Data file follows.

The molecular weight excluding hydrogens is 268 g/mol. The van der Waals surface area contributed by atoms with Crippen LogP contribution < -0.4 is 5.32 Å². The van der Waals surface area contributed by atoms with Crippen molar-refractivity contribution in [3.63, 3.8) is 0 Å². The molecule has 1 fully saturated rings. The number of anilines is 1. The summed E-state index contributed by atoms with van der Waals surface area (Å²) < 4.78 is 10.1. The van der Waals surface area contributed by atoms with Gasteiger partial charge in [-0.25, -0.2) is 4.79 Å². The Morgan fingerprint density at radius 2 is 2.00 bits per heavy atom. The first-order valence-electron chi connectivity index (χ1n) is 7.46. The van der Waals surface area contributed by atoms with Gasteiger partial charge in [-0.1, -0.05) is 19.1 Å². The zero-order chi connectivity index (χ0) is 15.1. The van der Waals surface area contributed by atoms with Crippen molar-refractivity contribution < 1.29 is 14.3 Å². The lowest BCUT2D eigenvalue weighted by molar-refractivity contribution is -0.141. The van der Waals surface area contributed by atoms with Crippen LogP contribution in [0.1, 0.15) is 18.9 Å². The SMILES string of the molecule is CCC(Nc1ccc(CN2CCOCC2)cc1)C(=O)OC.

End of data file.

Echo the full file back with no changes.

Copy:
The molecular weight excluding hydrogens is 268 g/mol. The van der Waals surface area contributed by atoms with Crippen LogP contribution < -0.4 is 5.32 Å². The van der Waals surface area contributed by atoms with Crippen molar-refractivity contribution in [3.63, 3.8) is 0 Å². The molecule has 1 fully saturated rings. The number of anilines is 1. The summed E-state index contributed by atoms with van der Waals surface area (Å²) < 4.78 is 10.1. The van der Waals surface area contributed by atoms with Gasteiger partial charge in [-0.25, -0.2) is 4.79 Å². The Morgan fingerprint density at radius 2 is 2.00 bits per heavy atom. The first-order valence-electron chi connectivity index (χ1n) is 7.46. The van der Waals surface area contributed by atoms with Gasteiger partial charge in [-0.1, -0.05) is 19.1 Å². The zero-order chi connectivity index (χ0) is 15.1. The van der Waals surface area contributed by atoms with Crippen molar-refractivity contribution < 1.29 is 14.3 Å². The lowest BCUT2D eigenvalue weighted by molar-refractivity contribution is -0.141. The van der Waals surface area contributed by atoms with Crippen LogP contribution in [0.1, 0.15) is 18.9 Å². The SMILES string of the molecule is CCC(Nc1ccc(CN2CCOCC2)cc1)C(=O)OC.